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Study of Thermometry in Two-Dimensional Sb2Te3 from Temperature-Dependent Raman Spectroscopy

Abstract

Discovery of two-dimensional (2D) topological insulators (TIs) demonstrates tremendous potential in the field of thermoelectric since the last decade. Here, we have synthesized 2D TI, Sb2Te3 of various thicknesses in the range 65–400 nm using mechanical exfoliation and studied temperature coefficient in the range 100–300 K using micro-Raman spectroscopy. The temperature dependence of the peak position and line width of phonon modes have been analyzed to determine the temperature coefficient, which is found to be in the order of 10–2 cm−1/K, and it decreases with a decrease in Sb2Te3 thickness. Such low-temperature coefficient would favor to achieve a high figure of merit (ZT) and pave the way to use this material as an excellent candidate for thermoelectric materials. We have estimated the thermal conductivity of Sb2Te3 flake with the thickness of 115 nm supported on 300-nm SiO2/Si substrate which is found to be ~ 10 W/m–K. The slightly higher thermal conductivity value suggests that the supporting substrate significantly affects the heat dissipation of the Sb2Te3 flake.

Introduction

Topological insulators (TIs) are the new class of quantum materials having a wide energy gap in the bulk and surface gap less Dirac-like states, which are protected under time-reversal symmetry [1,2,3]. These materials hold great promise for a broad range of potential applications, including field-effect transistors [4, 5], infrared-THz detectors [6], magnetic field sensors [7, 8] and thermoelectricity [9, 10]. The thermoelectric performance of any material at a temperature T is governed by the dimensionless figure of merit ZT (ZT = S2σT/κ, where S, σ and κ denote the Seebeck coefficient, electrical conductivity and thermal conductivity, respectively [11, 12]. Reduced dimensionality of these materials has been proven to be one of the most common approaches to minimize the thermal conductivity and to obtain high ZT [13]. To minimize the thermal conductivity, it is very important to understand the phonon dynamics in this type of material, particularly the phonon–phonon and electron–phonon interactions, all of which have a great impact on the thermoelectric device performance [14, 15].

Raman scattering has been proved as an important tool for probing the vibrational modes in a material based on its non-destructive and microscopic nature [16, 17]. It also provides important information on doping, strain engineering and crystal phases [18, 19]. While the room-temperature Raman characterizations of phonon modes in various 2D TIs have been well studied in the literature [20, 21], temperature dependence Raman characterizations are still in the nascent stage. Furthermore, it is well known that change of temperature can vary inter-atomic distances and affect various phonon modes in the crystal [14]. Therefore, temperature-dependent Raman spectra are well suitable to obtain information on the thermal conductivity of materials, as well as isotopic effects and phonon lifetimes [22, 23].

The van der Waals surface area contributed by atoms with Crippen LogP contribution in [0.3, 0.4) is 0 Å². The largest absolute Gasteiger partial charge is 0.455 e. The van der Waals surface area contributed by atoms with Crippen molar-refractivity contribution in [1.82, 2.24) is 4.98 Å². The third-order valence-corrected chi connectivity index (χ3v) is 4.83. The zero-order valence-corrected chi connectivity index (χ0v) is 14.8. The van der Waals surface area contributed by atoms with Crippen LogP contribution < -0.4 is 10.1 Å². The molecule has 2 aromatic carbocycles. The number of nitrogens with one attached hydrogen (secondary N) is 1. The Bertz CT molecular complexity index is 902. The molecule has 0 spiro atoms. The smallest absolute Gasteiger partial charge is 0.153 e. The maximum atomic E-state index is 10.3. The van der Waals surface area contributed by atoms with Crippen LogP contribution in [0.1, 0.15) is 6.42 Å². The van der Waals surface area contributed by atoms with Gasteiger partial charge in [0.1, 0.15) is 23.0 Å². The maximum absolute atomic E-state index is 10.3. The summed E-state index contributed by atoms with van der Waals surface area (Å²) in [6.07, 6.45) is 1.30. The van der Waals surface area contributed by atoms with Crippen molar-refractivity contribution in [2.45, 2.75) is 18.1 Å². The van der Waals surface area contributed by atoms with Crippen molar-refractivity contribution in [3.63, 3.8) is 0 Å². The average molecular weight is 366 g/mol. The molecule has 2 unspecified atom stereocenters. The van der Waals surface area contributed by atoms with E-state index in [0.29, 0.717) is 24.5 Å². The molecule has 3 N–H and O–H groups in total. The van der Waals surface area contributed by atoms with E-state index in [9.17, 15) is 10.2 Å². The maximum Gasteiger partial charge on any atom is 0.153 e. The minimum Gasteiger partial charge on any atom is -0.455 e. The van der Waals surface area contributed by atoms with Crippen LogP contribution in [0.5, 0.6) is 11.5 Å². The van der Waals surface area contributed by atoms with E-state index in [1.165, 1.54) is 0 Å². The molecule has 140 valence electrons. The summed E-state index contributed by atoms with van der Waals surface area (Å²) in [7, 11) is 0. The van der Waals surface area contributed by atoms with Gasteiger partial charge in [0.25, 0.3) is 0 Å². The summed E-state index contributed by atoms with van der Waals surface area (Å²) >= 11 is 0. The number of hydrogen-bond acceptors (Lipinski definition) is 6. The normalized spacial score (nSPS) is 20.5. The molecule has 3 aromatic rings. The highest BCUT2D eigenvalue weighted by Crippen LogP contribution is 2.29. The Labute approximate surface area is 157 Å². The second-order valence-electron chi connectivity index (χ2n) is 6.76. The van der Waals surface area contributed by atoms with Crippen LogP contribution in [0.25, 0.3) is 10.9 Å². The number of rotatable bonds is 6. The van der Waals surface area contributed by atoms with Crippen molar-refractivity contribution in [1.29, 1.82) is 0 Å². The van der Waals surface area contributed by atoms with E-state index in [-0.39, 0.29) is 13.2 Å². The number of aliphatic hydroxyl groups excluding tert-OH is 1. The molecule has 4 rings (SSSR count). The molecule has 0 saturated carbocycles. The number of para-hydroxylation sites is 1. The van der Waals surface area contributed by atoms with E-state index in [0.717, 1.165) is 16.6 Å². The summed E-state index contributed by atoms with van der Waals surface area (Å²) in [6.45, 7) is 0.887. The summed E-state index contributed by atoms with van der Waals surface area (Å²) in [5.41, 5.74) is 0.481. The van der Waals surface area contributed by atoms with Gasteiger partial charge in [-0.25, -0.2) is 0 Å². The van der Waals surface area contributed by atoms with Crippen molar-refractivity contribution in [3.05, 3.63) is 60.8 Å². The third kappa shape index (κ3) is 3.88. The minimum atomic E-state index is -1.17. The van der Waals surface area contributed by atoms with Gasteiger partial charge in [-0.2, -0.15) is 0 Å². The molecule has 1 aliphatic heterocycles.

In this work, we present power-dependent Raman spectroscopy at room temperature and temperature-dependent Raman spectroscopy in the temperature range between 100 and 300 K of 2D Sb2Te3 crystals of various thicknesses. The variation of Raman peak position and full width at half maximum (FWHM) with respect to temperature and power have been analyzed, and the results are interpreted to determine the thermal expansion coefficient and thermal conductivity of Sb2Te3 flakes in the context of thermometry study. The value of thermal conductivity for Sb2Te3 flake with a thickness of 115 nm has been estimated, and the role of the substrate to enhance the thermal conductivity has been discussed.

Methods

Mechanical exfoliation was carried out on high-quality bulk Sb2Te3 crystal (2D Semiconductors, USA) using standard scotch tape technique [24] to obtain Sb2Te3 flakes of different thickness (65 nm, 80 nm, 115 nm, 200 nm and 400 nm) on 300-nm SiO2/Si substrates. Exfoliated samples were identified with the help of an optical microscope (LV100ND- Nikon Microscope). The lateral sizes of the Sb2Te3 nanoflakes are found in the range of 5–7 μm. Park NX-10 AFM (atomic force microscopy) was used to measure the thickness of the Sb2Te3 flakes using non-contact mode.